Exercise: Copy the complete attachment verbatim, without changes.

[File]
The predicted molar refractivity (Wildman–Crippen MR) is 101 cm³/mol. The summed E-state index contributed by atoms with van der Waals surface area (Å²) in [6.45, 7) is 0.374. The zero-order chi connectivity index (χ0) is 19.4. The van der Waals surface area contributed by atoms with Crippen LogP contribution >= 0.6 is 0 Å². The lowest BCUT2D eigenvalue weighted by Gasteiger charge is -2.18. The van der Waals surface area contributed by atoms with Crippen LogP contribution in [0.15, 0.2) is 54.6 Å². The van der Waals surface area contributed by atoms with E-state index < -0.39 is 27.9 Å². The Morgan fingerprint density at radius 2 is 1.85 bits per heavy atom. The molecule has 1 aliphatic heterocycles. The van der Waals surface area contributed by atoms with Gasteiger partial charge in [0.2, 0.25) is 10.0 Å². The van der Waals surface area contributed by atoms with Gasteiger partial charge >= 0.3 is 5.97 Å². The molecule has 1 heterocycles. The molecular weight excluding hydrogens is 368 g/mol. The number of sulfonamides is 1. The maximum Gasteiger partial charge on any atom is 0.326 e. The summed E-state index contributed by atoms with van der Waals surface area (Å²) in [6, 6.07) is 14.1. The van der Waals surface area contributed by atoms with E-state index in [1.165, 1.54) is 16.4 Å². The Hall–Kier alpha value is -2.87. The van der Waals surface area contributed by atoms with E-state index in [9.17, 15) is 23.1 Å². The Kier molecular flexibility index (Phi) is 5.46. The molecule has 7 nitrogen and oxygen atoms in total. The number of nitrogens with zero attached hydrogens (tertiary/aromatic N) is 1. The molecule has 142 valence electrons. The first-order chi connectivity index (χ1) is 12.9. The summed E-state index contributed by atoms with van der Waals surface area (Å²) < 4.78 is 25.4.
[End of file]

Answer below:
The predicted molar refractivity (Wildman–Crippen MR) is 101 cm³/mol. The summed E-state index contributed by atoms with van der Waals surface area (Å²) in [6.45, 7) is 0.374. The zero-order chi connectivity index (χ0) is 19.4. The van der Waals surface area contributed by atoms with Crippen LogP contribution >= 0.6 is 0 Å². The lowest BCUT2D eigenvalue weighted by Gasteiger charge is -2.18. The van der Waals surface area contributed by atoms with Crippen LogP contribution in [0.15, 0.2) is 54.6 Å². The van der Waals surface area contributed by atoms with E-state index < -0.39 is 27.9 Å². The Morgan fingerprint density at radius 2 is 1.85 bits per heavy atom. The molecule has 1 aliphatic heterocycles. The van der Waals surface area contributed by atoms with Gasteiger partial charge in [0.2, 0.25) is 10.0 Å². The van der Waals surface area contributed by atoms with Gasteiger partial charge >= 0.3 is 5.97 Å². The molecule has 1 heterocycles. The molecular weight excluding hydrogens is 368 g/mol. The number of sulfonamides is 1. The maximum Gasteiger partial charge on any atom is 0.326 e. The summed E-state index contributed by atoms with van der Waals surface area (Å²) in [6, 6.07) is 14.1. The van der Waals surface area contributed by atoms with E-state index in [1.165, 1.54) is 16.4 Å². The Hall–Kier alpha value is -2.87. The van der Waals surface area contributed by atoms with E-state index in [9.17, 15) is 23.1 Å². The Kier molecular flexibility index (Phi) is 5.46. The molecule has 7 nitrogen and oxygen atoms in total. The number of nitrogens with zero attached hydrogens (tertiary/aromatic N) is 1. The molecule has 142 valence electrons. The first-order chi connectivity index (χ1) is 12.9. The summed E-state index contributed by atoms with van der Waals surface area (Å²) < 4.78 is 25.4.